MONROVIA: The President of Liberia, George Manneh Weah, has joined global leaders to send condolences to the government and people of Italy following the death of former Prime Minister, Silvio Berlusconi.
On Monday morning, it was announced that Silvio Berlusconi passed away after a brief battle with illness (Leukemia). He was 86 years of age.
Sending his message of condolence on Monday, June 12, 2023, the Liberian leader expressed profound sadness at the passing of the former Italian Prime Minister.
In an Executive Mansion’s release, the President said Berlusconi was one of his strong supporters when he first joined Italian soccer Club AC Milan, for which Berlusconi served as President at the time.
The former PM was also one of the early backers of President Weah’s quest for the Liberian Presidency in 2005, the Executive mansion said.
President Weah described Berlusconi as a strong mentor whose counsel proved very useful throughout his career.
Silvio Berlusconi was a businessman and politician who served as Prime Minister of Italy several times during his political career, including from 1994 to 1995, 2001 to 2006 and 2008 to 2011.
The Liberian Chief Executive said Berlusconi will be remembered as a towering figure in Italian politics due to his great communications skills and charisma.
The Liberian Leader has said thoughts of the former PM will remain indelibly etched on his memory because of the nudge he gave to the careers of so many young African footballers, including him.
The President has extended his deepest sympathy to AC Milan, the government and people of Italy, and to the Berlusconi family.
However, the former Italian Prime Minister was controversial as reports suggest that he was a right-wing leader, born in Milan on September 29, 1936, was widely known for his financial and other scandals, but also transformed Italian politics. His dominance over the electoral sphere influenced the views of a generation of Italians.
The reports added that he was often compared with former US President, Donald Trump; Berlusconi made his first fortune in real estate and construction, then, slowly expanded, notably, to the world of mass media and football.
Between the late 1970s and 1980s, he built a media empire. It included a publishing house and popular cable TV network, Mediaset, which was recognized as the biggest competitor to Italy’s state-owned television.
In 1986, he bought the popular AC Milan football team, saving it from certain bankruptcy. It was not until 1994, however, that “the Knight” – Berlusconi’s popular nickname, entered the realm of Italian politics.
With the foundation of a new right-wing party, Forza Italia (Go Italy), a new era of Italian politics began, and Berlusconi secured his first election as Prime Minister that same year.
“He became the symbol of a new historical phase for Italy, where politics are no longer shaped by parties, but by single, strong characters,” said Giovanni Orsina, director of Luiss School of Government in Rome.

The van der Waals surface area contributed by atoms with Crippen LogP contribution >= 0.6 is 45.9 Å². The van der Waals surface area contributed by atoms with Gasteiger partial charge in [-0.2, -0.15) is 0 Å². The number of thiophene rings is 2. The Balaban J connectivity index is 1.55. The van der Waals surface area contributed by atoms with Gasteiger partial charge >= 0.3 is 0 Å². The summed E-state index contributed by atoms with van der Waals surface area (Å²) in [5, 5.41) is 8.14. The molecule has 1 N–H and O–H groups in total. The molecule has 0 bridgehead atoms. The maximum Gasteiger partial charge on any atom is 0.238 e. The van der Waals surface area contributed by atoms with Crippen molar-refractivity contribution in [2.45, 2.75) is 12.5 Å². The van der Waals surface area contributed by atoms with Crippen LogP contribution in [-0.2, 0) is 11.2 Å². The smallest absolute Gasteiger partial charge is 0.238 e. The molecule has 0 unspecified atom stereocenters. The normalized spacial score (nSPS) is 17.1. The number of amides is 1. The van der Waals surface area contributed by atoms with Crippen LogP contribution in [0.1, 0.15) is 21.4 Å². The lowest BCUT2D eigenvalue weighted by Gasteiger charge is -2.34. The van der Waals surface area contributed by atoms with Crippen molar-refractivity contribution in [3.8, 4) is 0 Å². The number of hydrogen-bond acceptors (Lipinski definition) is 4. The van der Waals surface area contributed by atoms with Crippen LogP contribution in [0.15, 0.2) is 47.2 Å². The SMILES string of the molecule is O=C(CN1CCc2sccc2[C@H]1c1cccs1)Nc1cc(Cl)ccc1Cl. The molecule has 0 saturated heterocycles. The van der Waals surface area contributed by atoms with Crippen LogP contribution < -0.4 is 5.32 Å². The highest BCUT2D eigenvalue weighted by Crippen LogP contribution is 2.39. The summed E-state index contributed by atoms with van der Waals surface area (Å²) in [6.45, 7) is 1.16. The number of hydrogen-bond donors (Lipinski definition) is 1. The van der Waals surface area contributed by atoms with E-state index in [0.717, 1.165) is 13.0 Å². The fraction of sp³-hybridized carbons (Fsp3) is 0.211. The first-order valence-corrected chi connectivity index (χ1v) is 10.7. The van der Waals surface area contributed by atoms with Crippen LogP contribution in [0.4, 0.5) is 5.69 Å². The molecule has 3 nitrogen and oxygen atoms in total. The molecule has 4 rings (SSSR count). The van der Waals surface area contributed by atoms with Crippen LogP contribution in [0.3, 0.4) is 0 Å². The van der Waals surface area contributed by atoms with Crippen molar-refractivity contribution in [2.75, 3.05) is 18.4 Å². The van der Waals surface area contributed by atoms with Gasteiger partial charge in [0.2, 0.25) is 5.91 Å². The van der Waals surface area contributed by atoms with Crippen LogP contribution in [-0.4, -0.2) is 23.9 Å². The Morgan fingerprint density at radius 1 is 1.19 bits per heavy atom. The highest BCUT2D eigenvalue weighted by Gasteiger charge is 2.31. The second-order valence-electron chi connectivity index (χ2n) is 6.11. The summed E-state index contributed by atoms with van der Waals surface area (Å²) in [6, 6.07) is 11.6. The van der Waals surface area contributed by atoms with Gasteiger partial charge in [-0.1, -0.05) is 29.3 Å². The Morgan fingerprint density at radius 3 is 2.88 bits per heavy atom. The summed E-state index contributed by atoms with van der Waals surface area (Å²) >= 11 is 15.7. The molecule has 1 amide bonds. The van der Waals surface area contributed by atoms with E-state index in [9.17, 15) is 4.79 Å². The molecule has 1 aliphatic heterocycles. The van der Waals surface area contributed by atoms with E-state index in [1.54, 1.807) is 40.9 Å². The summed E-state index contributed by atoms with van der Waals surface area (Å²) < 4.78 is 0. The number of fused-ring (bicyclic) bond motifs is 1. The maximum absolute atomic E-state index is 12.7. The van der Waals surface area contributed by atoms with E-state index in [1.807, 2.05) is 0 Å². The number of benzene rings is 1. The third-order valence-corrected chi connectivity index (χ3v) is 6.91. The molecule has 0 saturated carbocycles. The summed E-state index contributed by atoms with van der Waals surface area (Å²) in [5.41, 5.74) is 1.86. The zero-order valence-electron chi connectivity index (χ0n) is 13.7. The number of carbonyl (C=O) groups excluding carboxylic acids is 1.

“Berlusconi is a product of Italian commercial TV’s Golden Age.” League leader Matteo Salvini, Forza Italia leader Silvio Berlusconi and Brothers of Italy leader Giorgia Meloni speak at the closing electoral campaign rally of the center-right coalition.
Although Berlusconi’s first mandate only lasted a year, as he was accused of fraud and criticised for his control of Italian media, he maintained his political power.
His promises of economic growth attracted new voters, which led him to win elections again in 2001 and 2008.
He remained in power until the end of 2011, when he stepped down after losing Parliament’s trust following a highly-publicized sex scandal.
After entering politics, Berlusconi was regular fodder for Italy’s tabloids reporting on his more than 20 trials for abuse of power, financial fraud and rumors about lewd parties at his private villa just outside Milan.
The most closely followed case dates back to February 2011, when he was accused of soliciting sex from a 17-year-old Egyptian sex worker.
He was heavily criticised for backing a law that allowed politicians to escape trials while in office.
The episode damaged Berlusconi’s popularity, and he was later replaced by a series of temporary technocratic governments.
“There have been lots of concerns about foreign media coverage depicting our politicians as clowns. But the truth is that we built this scenario ourselves,” Orsina said.
“Foreign media based their reports on our own coverage, which focused on trivial aspects and overlooked the real political complexities.”
According to Francesco Galietti, an Italian political analyst, Berlusconi should also be remembered for his ability to manage difficult relations, especially in the early 2000s.